N.H. firm comes to aid of disabled dog

Thieves made off with wheelchair

David Feeney in his West Roxbury yard with his dog, Lucky, and his pet’s new wheelchair. David Feeney in his West Roxbury yard with his dog, Lucky, and his pet’s new wheelchair. (Matthew J. Lee/ Globe Staff)
By Matt Rocheleau
Globe Correspondent / June 7, 2011

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After a disabled dog’s wheelchair was stolen from the front yard of his owner’s West Roxbury home Sunday, a New Hampshire-based company that aids handicapped and injured pets has donated a replacement cart.

“The disaster that happened yesterday is now turning out to be a wonderful experience,’’ David Feeney, the owner of 12-year-old Lucky, a Belgian Malinois, said yesterday. “It’s been overwhelming the support I’ve been given.’’

Feeney, 63, believes his beloved dog’s wheelchair was stolen from the front of his Temple Street home in West Roxbury after Lucky had his usual Sunday morning playtime outside of the cart. The wheelchair — also called a dog cart — elevates the dog’s hind legs.

“Somebody must have grabbed it right away,’’ he said. “Who knows why this happened.’’

Realizing later in the evening that the cart was missing, Feeney called police, who helped him search the neighborhood using a spotlight.

“They were fantastic, very compassionate,’’ he said of the police. But, the chair was nowhere to be seen, and Feeney said he does not believe police have made any progress in tracking it down.

After hearing the story, which was first reported by WBZ-TV, of Nashua donated a chair to Lucky, who is unable to use his hind legs. The company fitted Lucky with a new, fully adjustable chair yesterday afternoon. That chair type can retail between $400 and $500, the company said.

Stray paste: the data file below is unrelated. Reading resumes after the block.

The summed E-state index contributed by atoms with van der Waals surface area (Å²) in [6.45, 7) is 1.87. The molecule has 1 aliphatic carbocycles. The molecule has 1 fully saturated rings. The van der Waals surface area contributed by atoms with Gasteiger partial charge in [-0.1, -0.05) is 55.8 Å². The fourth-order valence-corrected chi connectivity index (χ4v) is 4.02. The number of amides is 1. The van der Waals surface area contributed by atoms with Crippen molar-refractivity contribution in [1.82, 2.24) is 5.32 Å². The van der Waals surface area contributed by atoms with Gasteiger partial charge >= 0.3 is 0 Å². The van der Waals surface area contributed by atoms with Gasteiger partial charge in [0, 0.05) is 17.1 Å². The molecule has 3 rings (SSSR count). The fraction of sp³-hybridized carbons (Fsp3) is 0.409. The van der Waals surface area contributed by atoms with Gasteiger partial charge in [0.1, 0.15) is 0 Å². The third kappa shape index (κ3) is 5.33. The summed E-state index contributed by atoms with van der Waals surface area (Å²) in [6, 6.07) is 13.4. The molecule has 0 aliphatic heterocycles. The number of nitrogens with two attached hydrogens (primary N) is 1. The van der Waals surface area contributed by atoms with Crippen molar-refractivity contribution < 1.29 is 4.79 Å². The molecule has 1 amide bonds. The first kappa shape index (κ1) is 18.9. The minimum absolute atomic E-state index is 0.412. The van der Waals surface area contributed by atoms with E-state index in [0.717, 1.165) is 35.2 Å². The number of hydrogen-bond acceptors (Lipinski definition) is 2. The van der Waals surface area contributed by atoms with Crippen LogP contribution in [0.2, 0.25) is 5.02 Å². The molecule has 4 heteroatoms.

“We wanted to do anything we could to right a wrong,’’ said spokeswoman Lisa-Marie Mulkern, who said the company was notified of the theft by a former customer from Jacksonville, Fla., who called after reading media reports online.

“It certainly didn’t appear that anyone was going to return Lucky’s chair and we didn’t want him to have to wait,’’ she said.

Feeney, a Boston native, rescued Lucky several years ago while teaching and doing humanitarian work in Bogotá, Colombia. The dog had been hit by a car.

“He was just lying there dying in the street. No one wanted to help him,’’ said Feeney.

After several other veterinarians refused, Feeney said he was able to find one to help Lucky.

The dog had severe internal bleeding. “He was supposed to die overnight,’’ Feeney said.

But, the resilient dog pulled through and became Feeney’s best friend, traveling with him to other countries, where Feeney has continued his humanitarian efforts, including in Guatemala and Mexico.

“He brought a lot of joy and happiness to a lot of sad children in these places,’’ Feeney said in a telephone interview. “He’s been the light of my life.’’

Lucky was able to walk and even run for a while after being struck by the car, but eventually the injuries called for surgery that left him immobilized.

“To me that’s OK,’’ said Feeney of his dog’s disability. “As long as he’s alive, that’s what matters. I love him.’’

Matt Rocheleau can be reached at